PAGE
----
By Yewande Kolomafe

Yield: 4 servings

Total time: 5 minutes

Ingredients

  • 2 tablespoons sugar
  • 1 garlic clove, minced
  • 1 bird’s-eye chile or other small hot chile, minced with seeds
  • 1/4 cup fresh lime juice (from 2 limes)
  • 3 tablespoons fish sauce
  • 3 loosely packed cups chicken meat (12 ounces, pulled from store-bought rotisserie chicken or roast chicken)
  • 2 cups thinly sliced red or green cabbage
  • 1 small English cucumber, thinly sliced (about 1 1/2 cups)
  • 1 medium bell pepper (any color), thinly sliced
  • 1 1/2 cups peppery leafy greens, such as watercress with tender stems, arugula or mizuna
  • 1 loosely packed cup Thai or sweet basil leaves
  • 1 loosely packed cup mint leaves
  • 1/2 cup crispy fried shallots or onions, store-bought or homemade

Preparation

1. In a large bowl, combine the sugar and 1/4 cup water. Whisk to dissolve the sugar. Add the garlic, chile, lime juice and fish sauce. Stir to combine.

2. Add the chicken, cabbage, cucumbers and bell pepper to the dressing. Toss to coat. Add the leafy greens and the basil and mint leaves. Toss to combine.

3. Divide the salad among bowls, garnish with the crispy shallots and serve immediately.

3. Roasted Carrots With Shallots, Mozzarella and Spicy Bread Crumbs

In this colorful, crunchy-topped vegetable dish, roasted carrots and shallots are topped with puddles of gooey mozzarella, while herbs, olives and a big squirt of lemon at the end add just the right level of tang. Serve this as a light, meatless meal on its own, or as a vibrant side dish to a simple roast chicken or fish.

By Melissa Clark

Yield: 4 servings

Total time: 1 hour

Ingredients

  • 1 1/2 pounds carrots, peeled and halved, or quartered lengthwise into long, thin sticks
  • 5 small or 3 large shallots, peeled and cut lengthwise into 1/2-inch-thick wedges (about 1 1/4 cups)
  • Salt and freshly ground black pepper
  • 5 tablespoons extra-virgin olive oil
  • 1 cup panko breadcrumbs
  • 2 tablespoons grated Parmesan
  • 1 fat garlic clove, minced or finely grated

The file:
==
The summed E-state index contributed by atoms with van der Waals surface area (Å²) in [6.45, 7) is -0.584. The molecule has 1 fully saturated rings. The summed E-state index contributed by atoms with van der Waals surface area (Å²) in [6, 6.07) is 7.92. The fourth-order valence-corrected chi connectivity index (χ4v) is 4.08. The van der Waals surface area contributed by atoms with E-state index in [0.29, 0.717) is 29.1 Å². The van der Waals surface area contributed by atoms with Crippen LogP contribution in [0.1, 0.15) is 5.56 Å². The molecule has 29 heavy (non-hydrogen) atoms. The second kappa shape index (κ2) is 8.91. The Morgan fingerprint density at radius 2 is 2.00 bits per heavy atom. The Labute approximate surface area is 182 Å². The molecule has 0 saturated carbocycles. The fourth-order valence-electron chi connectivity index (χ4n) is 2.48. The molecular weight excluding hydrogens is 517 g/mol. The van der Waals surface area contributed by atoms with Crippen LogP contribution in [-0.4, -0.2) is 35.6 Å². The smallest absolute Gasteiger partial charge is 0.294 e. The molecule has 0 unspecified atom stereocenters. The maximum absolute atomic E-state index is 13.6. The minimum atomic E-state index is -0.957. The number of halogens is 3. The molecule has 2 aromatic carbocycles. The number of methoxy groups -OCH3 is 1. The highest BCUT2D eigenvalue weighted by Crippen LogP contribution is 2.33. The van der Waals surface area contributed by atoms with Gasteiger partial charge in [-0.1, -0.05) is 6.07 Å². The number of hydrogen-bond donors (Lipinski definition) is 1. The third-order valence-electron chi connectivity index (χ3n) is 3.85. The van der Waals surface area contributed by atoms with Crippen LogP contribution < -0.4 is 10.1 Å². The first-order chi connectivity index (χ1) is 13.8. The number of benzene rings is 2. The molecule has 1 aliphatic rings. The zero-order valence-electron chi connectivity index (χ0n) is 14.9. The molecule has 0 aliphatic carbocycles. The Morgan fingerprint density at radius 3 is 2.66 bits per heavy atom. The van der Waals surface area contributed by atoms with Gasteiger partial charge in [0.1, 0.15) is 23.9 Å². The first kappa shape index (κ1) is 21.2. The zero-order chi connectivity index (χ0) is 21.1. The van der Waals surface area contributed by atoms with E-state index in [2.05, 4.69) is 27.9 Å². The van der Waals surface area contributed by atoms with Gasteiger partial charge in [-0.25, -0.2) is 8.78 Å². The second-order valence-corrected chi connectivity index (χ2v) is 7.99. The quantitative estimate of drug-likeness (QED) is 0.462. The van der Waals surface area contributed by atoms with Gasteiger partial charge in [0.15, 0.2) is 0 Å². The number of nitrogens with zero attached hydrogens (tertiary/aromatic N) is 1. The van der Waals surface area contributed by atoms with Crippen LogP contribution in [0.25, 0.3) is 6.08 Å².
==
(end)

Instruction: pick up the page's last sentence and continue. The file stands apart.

• 1/4 teaspoon red-pepper flakes, plus more for serving
  • 6 ounces mozzarella, hand-pulled or chopped into small pieces (1 1/2 cups)
  • 1/4 cup green olives, pitted and rough chopped
  • 1 to 2 tablespoons freshly squeezed lemon juice, plus more to taste
  • 1/3 cup fresh basil, dill or mint, torn

Preparation

1. Heat oven to 425 degrees. Place carrots and shallots on a rimmed baking sheet. Season with salt and pepper, and toss with 2 tablespoons olive oil until well coated. Roast for 25 minutes, rotating pan halfway through. (The shallots will start to shrivel and brown at the edges, but they won’t be cooked through yet.)

2. In a small bowl, stir together breadcrumbs, Parmesan, garlic, red-pepper flakes, remaining 3 tablespoons oil and a pinch of salt, tossing until well combined.

3. Sprinkle mozzarella and olives all over carrots and shallots, then top with the seasoned breadcrumbs. Continue to roast until the vegetables are golden brown and tender, 12 to 15 minutes longer. Just before serving, drizzle lemon juice all over the top and garnish with herbs.

4. Chile-Oil Fried Eggs With Greens and Yogurt

This recipe, adapted from a dish served at MeMe’s Diner in Brooklyn, is a brunch power move. Eggs sit atop wilted greens on a bed of yogurt, all surrounded by seeded chile oil. The fresh yogurt cuts through the chile oil’s heat, and the seed mix adds layers of flavor and crunch. If you’re feeling lazy — it is brunch after all — skip the greens, or use everything spice mix and peanuts, for the seed mix. But don’t skimp on the chile oil: It’s the best part. Scale it up to have extra on hand for future use, or use store-bought if you like. (You’ll need about 1 cup for four servings.) Serve with toast, to sop up the extra oil.